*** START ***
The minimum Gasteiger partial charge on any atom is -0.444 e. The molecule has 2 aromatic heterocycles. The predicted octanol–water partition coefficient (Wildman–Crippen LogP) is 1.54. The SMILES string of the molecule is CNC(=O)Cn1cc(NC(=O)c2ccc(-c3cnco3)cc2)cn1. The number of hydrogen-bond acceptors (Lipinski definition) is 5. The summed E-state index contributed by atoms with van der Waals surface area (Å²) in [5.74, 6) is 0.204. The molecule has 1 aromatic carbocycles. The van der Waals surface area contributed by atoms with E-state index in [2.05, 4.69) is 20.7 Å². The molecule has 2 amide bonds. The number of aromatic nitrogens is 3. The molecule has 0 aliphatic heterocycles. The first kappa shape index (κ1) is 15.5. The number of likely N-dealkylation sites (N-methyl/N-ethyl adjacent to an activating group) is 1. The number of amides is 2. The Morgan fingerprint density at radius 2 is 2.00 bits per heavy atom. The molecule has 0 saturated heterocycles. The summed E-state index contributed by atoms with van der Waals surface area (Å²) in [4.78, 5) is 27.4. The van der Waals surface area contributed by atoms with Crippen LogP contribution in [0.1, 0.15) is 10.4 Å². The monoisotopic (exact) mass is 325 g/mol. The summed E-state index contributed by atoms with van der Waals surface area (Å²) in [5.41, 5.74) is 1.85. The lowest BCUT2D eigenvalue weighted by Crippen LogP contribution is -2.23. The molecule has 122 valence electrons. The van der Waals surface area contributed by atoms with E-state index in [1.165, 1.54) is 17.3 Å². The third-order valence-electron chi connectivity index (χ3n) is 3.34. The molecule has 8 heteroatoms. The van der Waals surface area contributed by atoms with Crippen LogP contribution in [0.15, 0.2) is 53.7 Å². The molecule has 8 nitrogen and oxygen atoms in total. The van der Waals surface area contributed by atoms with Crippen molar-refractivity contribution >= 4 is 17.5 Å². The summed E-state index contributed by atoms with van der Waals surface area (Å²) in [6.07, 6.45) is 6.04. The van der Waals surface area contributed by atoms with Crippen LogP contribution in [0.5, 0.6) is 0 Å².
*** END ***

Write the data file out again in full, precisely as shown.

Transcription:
The minimum Gasteiger partial charge on any atom is -0.444 e. The molecule has 2 aromatic heterocycles. The predicted octanol–water partition coefficient (Wildman–Crippen LogP) is 1.54. The SMILES string of the molecule is CNC(=O)Cn1cc(NC(=O)c2ccc(-c3cnco3)cc2)cn1. The number of hydrogen-bond acceptors (Lipinski definition) is 5. The summed E-state index contributed by atoms with van der Waals surface area (Å²) in [5.74, 6) is 0.204. The molecule has 1 aromatic carbocycles. The van der Waals surface area contributed by atoms with E-state index in [2.05, 4.69) is 20.7 Å². The molecule has 2 amide bonds. The number of aromatic nitrogens is 3. The molecule has 0 aliphatic heterocycles. The first kappa shape index (κ1) is 15.5. The number of likely N-dealkylation sites (N-methyl/N-ethyl adjacent to an activating group) is 1. The number of amides is 2. The Morgan fingerprint density at radius 2 is 2.00 bits per heavy atom. The molecule has 0 saturated heterocycles. The summed E-state index contributed by atoms with van der Waals surface area (Å²) in [4.78, 5) is 27.4. The van der Waals surface area contributed by atoms with Crippen LogP contribution in [0.1, 0.15) is 10.4 Å². The monoisotopic (exact) mass is 325 g/mol. The summed E-state index contributed by atoms with van der Waals surface area (Å²) in [5.41, 5.74) is 1.85. The lowest BCUT2D eigenvalue weighted by Crippen LogP contribution is -2.23. The molecule has 122 valence electrons. The van der Waals surface area contributed by atoms with E-state index in [1.165, 1.54) is 17.3 Å². The third-order valence-electron chi connectivity index (χ3n) is 3.34. The molecule has 8 heteroatoms. The van der Waals surface area contributed by atoms with Crippen LogP contribution in [0.15, 0.2) is 53.7 Å². The molecule has 8 nitrogen and oxygen atoms in total. The van der Waals surface area contributed by atoms with Crippen molar-refractivity contribution >= 4 is 17.5 Å². The summed E-state index contributed by atoms with van der Waals surface area (Å²) in [6.07, 6.45) is 6.04. The van der Waals surface area contributed by atoms with Crippen LogP contribution in [0.5, 0.6) is 0 Å².